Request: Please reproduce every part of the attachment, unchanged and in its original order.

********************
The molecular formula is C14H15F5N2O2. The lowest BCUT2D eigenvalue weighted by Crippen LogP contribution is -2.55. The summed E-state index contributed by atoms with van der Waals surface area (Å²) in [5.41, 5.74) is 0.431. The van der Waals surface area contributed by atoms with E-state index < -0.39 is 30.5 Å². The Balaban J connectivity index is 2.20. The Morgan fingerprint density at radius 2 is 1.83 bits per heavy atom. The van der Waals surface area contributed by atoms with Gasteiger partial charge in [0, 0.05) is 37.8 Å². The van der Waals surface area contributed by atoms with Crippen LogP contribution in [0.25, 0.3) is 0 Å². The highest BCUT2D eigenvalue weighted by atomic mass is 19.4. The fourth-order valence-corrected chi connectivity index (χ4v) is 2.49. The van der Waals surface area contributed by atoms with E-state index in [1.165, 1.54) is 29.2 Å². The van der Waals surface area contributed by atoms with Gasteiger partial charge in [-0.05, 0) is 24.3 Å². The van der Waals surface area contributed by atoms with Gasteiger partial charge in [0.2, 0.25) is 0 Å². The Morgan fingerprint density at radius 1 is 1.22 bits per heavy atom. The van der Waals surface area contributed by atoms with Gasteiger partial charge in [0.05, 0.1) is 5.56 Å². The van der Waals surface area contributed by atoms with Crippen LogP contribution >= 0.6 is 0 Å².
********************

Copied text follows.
The molecular formula is C14H15F5N2O2. The lowest BCUT2D eigenvalue weighted by Crippen LogP contribution is -2.55. The summed E-state index contributed by atoms with van der Waals surface area (Å²) in [5.41, 5.74) is 0.431. The van der Waals surface area contributed by atoms with E-state index < -0.39 is 30.5 Å². The Balaban J connectivity index is 2.20. The Morgan fingerprint density at radius 2 is 1.83 bits per heavy atom. The van der Waals surface area contributed by atoms with Gasteiger partial charge in [0, 0.05) is 37.8 Å². The van der Waals surface area contributed by atoms with Crippen LogP contribution in [0.25, 0.3) is 0 Å². The highest BCUT2D eigenvalue weighted by atomic mass is 19.4. The fourth-order valence-corrected chi connectivity index (χ4v) is 2.49. The van der Waals surface area contributed by atoms with E-state index in [1.165, 1.54) is 29.2 Å². The van der Waals surface area contributed by atoms with Gasteiger partial charge in [-0.05, 0) is 24.3 Å². The van der Waals surface area contributed by atoms with Gasteiger partial charge in [0.2, 0.25) is 0 Å². The Morgan fingerprint density at radius 1 is 1.22 bits per heavy atom. The van der Waals surface area contributed by atoms with Gasteiger partial charge in [0.05, 0.1) is 5.56 Å². The van der Waals surface area contributed by atoms with Crippen LogP contribution >= 0.6 is 0 Å².